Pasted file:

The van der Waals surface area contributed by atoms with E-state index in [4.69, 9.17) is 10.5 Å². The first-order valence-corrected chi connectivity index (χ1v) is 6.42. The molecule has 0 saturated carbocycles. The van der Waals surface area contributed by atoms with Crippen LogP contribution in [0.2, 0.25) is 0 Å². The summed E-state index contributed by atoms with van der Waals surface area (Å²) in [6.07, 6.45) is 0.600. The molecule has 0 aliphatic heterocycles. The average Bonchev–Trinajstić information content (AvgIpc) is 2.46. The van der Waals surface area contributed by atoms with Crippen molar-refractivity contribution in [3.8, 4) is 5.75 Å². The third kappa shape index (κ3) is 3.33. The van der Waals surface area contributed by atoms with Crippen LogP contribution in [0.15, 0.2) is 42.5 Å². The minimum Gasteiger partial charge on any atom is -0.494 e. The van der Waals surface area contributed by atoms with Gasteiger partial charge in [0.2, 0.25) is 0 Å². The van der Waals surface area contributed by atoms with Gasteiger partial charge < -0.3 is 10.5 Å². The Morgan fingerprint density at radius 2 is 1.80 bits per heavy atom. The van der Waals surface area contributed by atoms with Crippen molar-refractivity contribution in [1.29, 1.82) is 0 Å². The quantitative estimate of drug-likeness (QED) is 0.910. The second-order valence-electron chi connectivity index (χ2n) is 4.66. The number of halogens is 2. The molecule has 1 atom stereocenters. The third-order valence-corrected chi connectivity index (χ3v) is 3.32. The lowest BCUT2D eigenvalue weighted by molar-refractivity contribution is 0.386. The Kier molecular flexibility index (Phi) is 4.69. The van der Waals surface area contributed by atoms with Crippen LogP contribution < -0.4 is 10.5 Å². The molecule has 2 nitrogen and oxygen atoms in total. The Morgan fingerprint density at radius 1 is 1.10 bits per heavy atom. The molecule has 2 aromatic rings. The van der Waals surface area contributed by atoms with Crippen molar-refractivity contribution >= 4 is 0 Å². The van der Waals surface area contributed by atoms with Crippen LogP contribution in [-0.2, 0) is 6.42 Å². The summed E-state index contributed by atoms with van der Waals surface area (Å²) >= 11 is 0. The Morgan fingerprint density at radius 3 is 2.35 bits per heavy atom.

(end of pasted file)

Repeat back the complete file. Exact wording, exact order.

The van der Waals surface area contributed by atoms with E-state index in [4.69, 9.17) is 10.5 Å². The first-order valence-corrected chi connectivity index (χ1v) is 6.42. The molecule has 0 saturated carbocycles. The van der Waals surface area contributed by atoms with Crippen LogP contribution in [0.2, 0.25) is 0 Å². The summed E-state index contributed by atoms with van der Waals surface area (Å²) in [6.07, 6.45) is 0.600. The molecule has 0 aliphatic heterocycles. The average Bonchev–Trinajstić information content (AvgIpc) is 2.46. The van der Waals surface area contributed by atoms with Crippen molar-refractivity contribution in [3.8, 4) is 5.75 Å². The third kappa shape index (κ3) is 3.33. The van der Waals surface area contributed by atoms with Crippen LogP contribution in [0.15, 0.2) is 42.5 Å². The minimum Gasteiger partial charge on any atom is -0.494 e. The van der Waals surface area contributed by atoms with Gasteiger partial charge in [0.2, 0.25) is 0 Å². The van der Waals surface area contributed by atoms with Gasteiger partial charge < -0.3 is 10.5 Å². The Morgan fingerprint density at radius 2 is 1.80 bits per heavy atom. The van der Waals surface area contributed by atoms with Crippen molar-refractivity contribution in [1.29, 1.82) is 0 Å². The quantitative estimate of drug-likeness (QED) is 0.910. The second-order valence-electron chi connectivity index (χ2n) is 4.66. The number of halogens is 2. The molecule has 1 atom stereocenters. The third-order valence-corrected chi connectivity index (χ3v) is 3.32. The lowest BCUT2D eigenvalue weighted by molar-refractivity contribution is 0.386. The Kier molecular flexibility index (Phi) is 4.69. The van der Waals surface area contributed by atoms with Crippen LogP contribution < -0.4 is 10.5 Å². The molecule has 2 nitrogen and oxygen atoms in total. The Morgan fingerprint density at radius 1 is 1.10 bits per heavy atom. The molecule has 2 aromatic rings. The van der Waals surface area contributed by atoms with Crippen molar-refractivity contribution >= 4 is 0 Å². The van der Waals surface area contributed by atoms with Crippen LogP contribution in [-0.2, 0) is 6.42 Å². The summed E-state index contributed by atoms with van der Waals surface area (Å²) >= 11 is 0. The Morgan fingerprint density at radius 3 is 2.35 bits per heavy atom.